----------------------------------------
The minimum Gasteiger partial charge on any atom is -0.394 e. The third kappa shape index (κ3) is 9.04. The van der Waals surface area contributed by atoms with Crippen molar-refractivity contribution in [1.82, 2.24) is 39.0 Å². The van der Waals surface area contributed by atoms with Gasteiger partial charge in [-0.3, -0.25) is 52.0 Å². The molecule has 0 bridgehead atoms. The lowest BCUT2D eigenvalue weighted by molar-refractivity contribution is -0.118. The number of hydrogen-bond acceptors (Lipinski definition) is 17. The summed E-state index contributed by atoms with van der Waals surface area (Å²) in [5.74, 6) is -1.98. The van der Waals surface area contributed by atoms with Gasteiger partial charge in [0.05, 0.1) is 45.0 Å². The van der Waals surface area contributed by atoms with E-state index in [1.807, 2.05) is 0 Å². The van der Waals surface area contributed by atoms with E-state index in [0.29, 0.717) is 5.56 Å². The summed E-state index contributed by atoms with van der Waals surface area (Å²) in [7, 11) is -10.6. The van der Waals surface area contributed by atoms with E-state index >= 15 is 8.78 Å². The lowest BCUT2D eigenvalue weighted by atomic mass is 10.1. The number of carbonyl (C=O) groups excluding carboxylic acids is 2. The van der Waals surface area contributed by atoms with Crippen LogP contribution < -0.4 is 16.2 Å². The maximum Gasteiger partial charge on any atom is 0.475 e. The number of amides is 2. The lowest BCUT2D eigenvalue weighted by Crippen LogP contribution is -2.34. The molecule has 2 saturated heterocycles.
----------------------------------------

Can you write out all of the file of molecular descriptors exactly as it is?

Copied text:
The minimum Gasteiger partial charge on any atom is -0.394 e. The third kappa shape index (κ3) is 9.04. The van der Waals surface area contributed by atoms with Crippen molar-refractivity contribution in [1.82, 2.24) is 39.0 Å². The van der Waals surface area contributed by atoms with Gasteiger partial charge in [-0.3, -0.25) is 52.0 Å². The molecule has 0 bridgehead atoms. The lowest BCUT2D eigenvalue weighted by molar-refractivity contribution is -0.118. The number of hydrogen-bond acceptors (Lipinski definition) is 17. The summed E-state index contributed by atoms with van der Waals surface area (Å²) in [5.74, 6) is -1.98. The van der Waals surface area contributed by atoms with Gasteiger partial charge in [0.05, 0.1) is 45.0 Å². The van der Waals surface area contributed by atoms with E-state index in [1.807, 2.05) is 0 Å². The van der Waals surface area contributed by atoms with E-state index in [0.29, 0.717) is 5.56 Å². The summed E-state index contributed by atoms with van der Waals surface area (Å²) in [7, 11) is -10.6. The van der Waals surface area contributed by atoms with E-state index >= 15 is 8.78 Å². The lowest BCUT2D eigenvalue weighted by atomic mass is 10.1. The number of carbonyl (C=O) groups excluding carboxylic acids is 2. The van der Waals surface area contributed by atoms with Crippen LogP contribution < -0.4 is 16.2 Å². The maximum Gasteiger partial charge on any atom is 0.475 e. The number of amides is 2. The lowest BCUT2D eigenvalue weighted by Crippen LogP contribution is -2.34. The molecule has 2 saturated heterocycles.